No space is lost. Under the staircase, a storage room with a series of niches in the walls can store decoctions, dried plants and apothecary products.

    This stone staircase has thick, worn and sometimes slippery shale steps.

According to Fons de Kort: "Landunvez, une maison de chanoines-apothicaires"
Association "SOS Château de Trémazan" 1992.

    The stone ramp is chamfered.
    One arrives at a landing which opens on the two large rooms of the floor as well as on the small staircase of the watchtower going up towards the attic.

  Each of the two rooms was to serve both as a bedroom and a workshop for one or more white fathers. As on the ground floor, small niches in the walls served as shelves. The right feet of the fireplaces are carved and the hearth walls are reinforced by a discharge arch formed by stones placed on edge.

  The narrow staircase leads to the left to a small room that was the room of the dean of the monks, while on the right you reach the large attic room, the framework of which is admired and which was also used as a room. For safety reasons, no doubt, this large attic has no chimney. Without heating and insulation under the roof, one guesses that the occupants would have to fear spending the winter there.

  So the canons lived there in community. However, thanks to the income from their office and also to donations and legacies, they have, over the years, owned several houses in Kersaint in which they preferred to settle. A 1786 lease clearly says it:" Guillaume Gabriel Falchun, Guillaume Bothuan, Jean-Louis Leveillant and Yves Mailloux, priests-sieurs of the collegiate church of Kersent-Trémazan, all living separately au bourg dudit Kersent, paroisse de Landunvez ...".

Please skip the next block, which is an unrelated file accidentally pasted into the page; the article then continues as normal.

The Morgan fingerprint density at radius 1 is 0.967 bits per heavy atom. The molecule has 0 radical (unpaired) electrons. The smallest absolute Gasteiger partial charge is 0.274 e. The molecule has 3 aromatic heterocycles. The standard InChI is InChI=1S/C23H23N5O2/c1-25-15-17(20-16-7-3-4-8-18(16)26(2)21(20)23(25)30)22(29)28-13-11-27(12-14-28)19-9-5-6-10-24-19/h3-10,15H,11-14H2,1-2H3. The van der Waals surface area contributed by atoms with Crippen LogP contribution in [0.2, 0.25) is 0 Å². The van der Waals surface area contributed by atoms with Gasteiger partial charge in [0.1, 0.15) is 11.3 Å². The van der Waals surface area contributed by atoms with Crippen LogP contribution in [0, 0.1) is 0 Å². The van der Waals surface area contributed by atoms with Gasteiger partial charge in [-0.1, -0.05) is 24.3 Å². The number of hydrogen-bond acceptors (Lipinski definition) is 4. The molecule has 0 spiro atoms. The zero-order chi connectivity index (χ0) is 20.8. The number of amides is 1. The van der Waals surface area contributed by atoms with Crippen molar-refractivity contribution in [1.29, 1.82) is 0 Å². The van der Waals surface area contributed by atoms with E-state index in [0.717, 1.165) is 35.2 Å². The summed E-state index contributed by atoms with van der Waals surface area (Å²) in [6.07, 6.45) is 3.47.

Four years later, during the Revolution, the brand new municipality of Landunvez identified the real estate of the collegiate church of Kersaint with a view to nationalizing it. The list is long because these are distributed not only in close parishes like Landunvez, Plourin, Plouguin, Plouarzel, Ploudalmézeau and Lanildut, but also in Ouessant, Crozon, Plougastel-Daoulas, Guiquelleau, Landéda, Lannilis and Plouzané. In addition to multiple farm lands, this tiny community at the end of the world, whose members seemed to live in perfect poverty, owned no less than thirty-three houses!


Sources of information :
Fons de Kort:"Landunvez, une maison de chanoines-apothicaires" Association SOS Trémazan, 1992.
Louis Chauris : "Vieilles pierres à Landunvez; La maison des chanoines ( XVI e siècle )" in L'Hebdo du Finistère - Le Progrès.

Thanks to the association "SOS Château de Trémazan" whose head office is at the Maison des Chanoines, and to its president Jean-François Le Ménec for his help and for the documents he kindly provided.

On average 5 times a year, exhibitions are organized at the Maison des Chanoines: painters and photographers follow one another.
See our page Animations and festivals .

Yannick Loukianoff